Maximum sustained winds of 185 km / h are expected to accelerate further and hit Mexico’s Yucatan peninsula on Wednesday.
The Hurricane Delta, the 25th named Atlantic storm that year, intensified. Catastrophic winds were expected to sweep across Mexico’s Yucatan Peninsula before targeting the United States’ Gulf Coast later in the week, the US National Hurricane Center (NHC) said.
The maximum sustained winds rose to 185 km / h on Tuesday and are expected to accelerate further on Wednesday, hitting Mexico’s Yucatan peninsula as an “extremely dangerous” Category 4 hurricane, the NHC said.
Yucatan officials evacuated hotels on the Cancun coast and warned residents to stay indoors.
The storm will reenter the Gulf of Mexico a day later and intensify with winds of up to 225 km / h, the NHC said.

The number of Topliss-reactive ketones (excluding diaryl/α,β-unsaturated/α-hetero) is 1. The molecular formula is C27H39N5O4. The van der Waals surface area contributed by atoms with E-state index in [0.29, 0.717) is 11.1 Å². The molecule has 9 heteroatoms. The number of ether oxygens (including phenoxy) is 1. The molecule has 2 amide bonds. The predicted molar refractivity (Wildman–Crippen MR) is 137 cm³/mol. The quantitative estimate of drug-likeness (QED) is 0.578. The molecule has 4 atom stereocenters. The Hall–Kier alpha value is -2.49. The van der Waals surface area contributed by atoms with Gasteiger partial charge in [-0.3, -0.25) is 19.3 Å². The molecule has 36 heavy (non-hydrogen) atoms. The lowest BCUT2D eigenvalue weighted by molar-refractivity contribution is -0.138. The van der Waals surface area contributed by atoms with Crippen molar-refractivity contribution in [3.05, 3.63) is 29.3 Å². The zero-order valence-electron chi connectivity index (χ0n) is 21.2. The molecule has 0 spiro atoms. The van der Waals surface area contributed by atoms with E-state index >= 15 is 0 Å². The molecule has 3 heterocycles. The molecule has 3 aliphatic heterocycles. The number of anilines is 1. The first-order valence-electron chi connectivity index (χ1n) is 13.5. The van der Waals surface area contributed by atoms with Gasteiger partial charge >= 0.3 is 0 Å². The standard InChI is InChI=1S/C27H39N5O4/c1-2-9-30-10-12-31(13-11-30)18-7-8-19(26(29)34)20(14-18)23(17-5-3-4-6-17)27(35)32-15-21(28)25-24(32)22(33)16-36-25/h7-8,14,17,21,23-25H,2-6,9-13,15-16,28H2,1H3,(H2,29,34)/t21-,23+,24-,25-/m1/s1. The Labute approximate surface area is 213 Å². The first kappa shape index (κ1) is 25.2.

Delta is expected to reach the US Gulf Coast between Louisiana and Florida by Friday. A US landing would break a record dating back to 1916, when the most famous storms hit the US. This is another milestone in a year marked by recurring natural disasters ranging from floods to forest fires to tornadoes.
“This will be a major hurricane,” said Dan Kottlowski, AccuWeather’s chief hurricane forecaster. Warm water and a lack of wind shear will allow the storm to intensify quickly, he said.
Delta winds could also bring nine-meter-high seas to areas off the coast of Louisiana, Kottlowski said, noting that doing so could affect shipping and oil and gas production.
This year there were so many Atlantic storms that forecasters ran out of names and turned to the Greek alphabet last. When Delta hits the coast, it would be the 10th storm to hit the US.
Oil workers fled offshore platforms and producers ceased production on Tuesday, some for the fifth time this year.
Royal Dutch Shell, Chevron, BP PLC, the BHP Group, Equinor, Murphy Oil and Occidental Petroleum have started to downsize and secure offshore facilities.
According to Andrew Siffert, vice president at reinsurance brokerage firm BMS Group, the aforementioned storms have cost about $ 9 billion in insured losses so far this year, compared to $ 75 billion in 2017.